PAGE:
It’s not too late to solve Bulacan’s perennial problem with flooding, and San Miguel Corporation (SMC) president and CEO Ramon S. Ang has a solution: an extensive cleanup of polluted river systems and waterways in and around the province, which he vowed SMC itself would implement using its own resources at no cost to the government and the people of Bulacan.
Ang made this commitment to Department of Environment and Natural Resources (DENR) Secretary Maria Antonia Yulo-Loyzaga in a recent meeting, where he presented the status of SMC’s massive river cleanup initiatives including the Pasig River, Tullahan River, and the San Juan River.
The company has already spent some P3 billion to desilt and remove solid wastes from the polluted waterways. Ang also outlined plans to fully shift its river rehabilitation efforts to Bulacan in the coming months.
SMC, which has multiple investments in Bulacan —including the MRT-7 project, the Bulacan Bulk Water Supply facility, and the biggest development in the country to date, the P740-billion New Manila International Airport —has, in recent years, been a prime mover and advocate for cleaning up major river systems in Metro Manila.
Shifting river rehab efforts to Bulacan
“Our Pasig River cleanup is almost complete. After about two years, we are nearing our target of 1.4 million tons of silt and waste removed. We have also started desilting and waste extraction activities at the Meycauayan River and Maycapiz/Taliptip River. This is part of our plan to clean up rivers in the Bulakan-Obando-Meycauayan-Marilao-Bocaue-Guiguinto River System, which is critical to addressing flooding throughout the southern part of Bulacan,” Ang said.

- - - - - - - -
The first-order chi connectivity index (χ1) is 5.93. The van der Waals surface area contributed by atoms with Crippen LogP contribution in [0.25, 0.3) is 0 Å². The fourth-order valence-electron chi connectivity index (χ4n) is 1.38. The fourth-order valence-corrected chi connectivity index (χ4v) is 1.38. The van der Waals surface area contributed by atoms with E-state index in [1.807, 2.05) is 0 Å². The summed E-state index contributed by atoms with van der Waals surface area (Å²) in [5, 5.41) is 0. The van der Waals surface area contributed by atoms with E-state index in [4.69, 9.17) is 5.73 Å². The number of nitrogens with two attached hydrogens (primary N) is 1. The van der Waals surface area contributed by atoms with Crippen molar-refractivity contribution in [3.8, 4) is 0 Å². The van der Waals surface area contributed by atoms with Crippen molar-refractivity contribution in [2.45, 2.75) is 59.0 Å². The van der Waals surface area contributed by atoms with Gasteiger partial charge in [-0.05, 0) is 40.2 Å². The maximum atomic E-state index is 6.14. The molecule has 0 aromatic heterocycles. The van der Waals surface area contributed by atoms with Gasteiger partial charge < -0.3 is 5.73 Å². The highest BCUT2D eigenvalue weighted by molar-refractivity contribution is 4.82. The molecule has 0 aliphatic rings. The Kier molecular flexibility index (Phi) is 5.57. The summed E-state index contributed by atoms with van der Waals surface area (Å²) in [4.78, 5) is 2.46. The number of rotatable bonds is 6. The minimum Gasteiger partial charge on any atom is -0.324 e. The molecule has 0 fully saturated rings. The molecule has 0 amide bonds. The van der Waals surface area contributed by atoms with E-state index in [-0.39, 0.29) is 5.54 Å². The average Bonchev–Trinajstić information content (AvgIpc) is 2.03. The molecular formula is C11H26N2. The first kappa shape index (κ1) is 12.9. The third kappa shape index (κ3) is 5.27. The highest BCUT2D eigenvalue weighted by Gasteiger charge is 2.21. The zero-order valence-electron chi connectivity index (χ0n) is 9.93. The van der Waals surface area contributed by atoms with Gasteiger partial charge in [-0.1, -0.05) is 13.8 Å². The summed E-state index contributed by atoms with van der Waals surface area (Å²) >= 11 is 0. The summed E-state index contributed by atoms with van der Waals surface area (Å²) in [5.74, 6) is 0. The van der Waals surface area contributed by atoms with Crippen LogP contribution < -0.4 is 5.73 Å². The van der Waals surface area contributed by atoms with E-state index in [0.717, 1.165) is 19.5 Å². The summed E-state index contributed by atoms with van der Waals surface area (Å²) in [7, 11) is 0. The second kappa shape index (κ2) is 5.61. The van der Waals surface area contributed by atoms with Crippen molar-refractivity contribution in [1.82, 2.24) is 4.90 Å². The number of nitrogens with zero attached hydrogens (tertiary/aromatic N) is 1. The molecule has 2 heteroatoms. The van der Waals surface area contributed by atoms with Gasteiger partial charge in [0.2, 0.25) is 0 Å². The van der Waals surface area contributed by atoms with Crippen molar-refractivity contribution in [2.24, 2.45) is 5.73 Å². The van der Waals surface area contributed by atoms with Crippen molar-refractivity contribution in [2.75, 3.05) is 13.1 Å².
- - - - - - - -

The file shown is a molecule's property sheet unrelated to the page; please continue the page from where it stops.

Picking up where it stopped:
SMC’s flood mitigation program for Bulacan initially covered rivers surrounding the future site of the New Manila International Airport. However, upon the request of local government units of Bulacan, SMC expanded the program to other tributaries outside of the MMORS.
“It’s very unfortunate every time there is a typhoon, so many people in Bulacan have to suffer. Flooding has been a problem in the province ever since. With the growth in population, the emergence of settlements and developments, and no extensive and sustained effort to clean up the rivers, the situation has only gotten worse,” Ang said.
“But I am confident that with this project to extensively clean up our rivers and with the support of our provincial and local governments and the DENR, we can significantly increase the carrying capacity of our rivers and help solve flooding once and for all,” he added.